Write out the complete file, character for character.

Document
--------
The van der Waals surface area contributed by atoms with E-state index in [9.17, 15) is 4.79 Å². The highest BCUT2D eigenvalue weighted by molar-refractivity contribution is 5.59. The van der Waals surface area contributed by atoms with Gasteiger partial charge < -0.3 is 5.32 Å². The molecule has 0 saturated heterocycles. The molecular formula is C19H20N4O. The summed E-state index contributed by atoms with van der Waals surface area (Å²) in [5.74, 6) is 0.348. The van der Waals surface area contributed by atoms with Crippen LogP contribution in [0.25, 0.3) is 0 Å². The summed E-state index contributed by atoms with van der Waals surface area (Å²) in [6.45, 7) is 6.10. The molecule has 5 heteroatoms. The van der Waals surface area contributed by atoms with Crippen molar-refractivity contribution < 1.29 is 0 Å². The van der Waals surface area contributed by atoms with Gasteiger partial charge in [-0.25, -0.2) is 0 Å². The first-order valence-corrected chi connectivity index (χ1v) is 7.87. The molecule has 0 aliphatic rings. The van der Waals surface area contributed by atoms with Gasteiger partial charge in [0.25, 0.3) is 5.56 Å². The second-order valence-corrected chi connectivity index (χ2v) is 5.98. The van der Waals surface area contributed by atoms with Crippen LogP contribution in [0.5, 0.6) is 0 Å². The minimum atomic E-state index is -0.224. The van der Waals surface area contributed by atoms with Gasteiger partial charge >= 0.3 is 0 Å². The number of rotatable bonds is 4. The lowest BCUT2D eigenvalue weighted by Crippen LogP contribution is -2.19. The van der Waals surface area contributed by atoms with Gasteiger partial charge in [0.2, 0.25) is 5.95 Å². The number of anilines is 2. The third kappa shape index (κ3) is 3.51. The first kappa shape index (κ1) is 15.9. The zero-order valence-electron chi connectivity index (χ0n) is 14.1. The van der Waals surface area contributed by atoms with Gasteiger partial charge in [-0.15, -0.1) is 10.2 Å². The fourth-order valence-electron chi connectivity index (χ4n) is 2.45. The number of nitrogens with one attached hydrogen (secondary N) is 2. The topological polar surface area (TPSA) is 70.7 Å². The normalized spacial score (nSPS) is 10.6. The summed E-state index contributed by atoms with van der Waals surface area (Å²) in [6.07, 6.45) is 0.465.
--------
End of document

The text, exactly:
The van der Waals surface area contributed by atoms with E-state index in [9.17, 15) is 4.79 Å². The highest BCUT2D eigenvalue weighted by molar-refractivity contribution is 5.59. The van der Waals surface area contributed by atoms with Gasteiger partial charge < -0.3 is 5.32 Å². The molecule has 0 saturated heterocycles. The molecular formula is C19H20N4O. The summed E-state index contributed by atoms with van der Waals surface area (Å²) in [5.74, 6) is 0.348. The van der Waals surface area contributed by atoms with Crippen LogP contribution in [0.25, 0.3) is 0 Å². The summed E-state index contributed by atoms with van der Waals surface area (Å²) in [6.45, 7) is 6.10. The molecule has 5 heteroatoms. The van der Waals surface area contributed by atoms with Crippen molar-refractivity contribution < 1.29 is 0 Å². The van der Waals surface area contributed by atoms with Gasteiger partial charge in [-0.25, -0.2) is 0 Å². The first-order valence-corrected chi connectivity index (χ1v) is 7.87. The molecule has 0 aliphatic rings. The van der Waals surface area contributed by atoms with Gasteiger partial charge in [0.25, 0.3) is 5.56 Å². The second-order valence-corrected chi connectivity index (χ2v) is 5.98. The van der Waals surface area contributed by atoms with Crippen LogP contribution in [0.5, 0.6) is 0 Å². The minimum atomic E-state index is -0.224. The van der Waals surface area contributed by atoms with Gasteiger partial charge >= 0.3 is 0 Å². The number of rotatable bonds is 4. The lowest BCUT2D eigenvalue weighted by Crippen LogP contribution is -2.19. The van der Waals surface area contributed by atoms with Gasteiger partial charge in [0.2, 0.25) is 5.95 Å². The number of anilines is 2. The third kappa shape index (κ3) is 3.51. The first kappa shape index (κ1) is 15.9. The zero-order valence-electron chi connectivity index (χ0n) is 14.1. The van der Waals surface area contributed by atoms with Gasteiger partial charge in [-0.15, -0.1) is 10.2 Å². The fourth-order valence-electron chi connectivity index (χ4n) is 2.45. The number of nitrogens with one attached hydrogen (secondary N) is 2. The topological polar surface area (TPSA) is 70.7 Å². The normalized spacial score (nSPS) is 10.6. The summed E-state index contributed by atoms with van der Waals surface area (Å²) in [6.07, 6.45) is 0.465.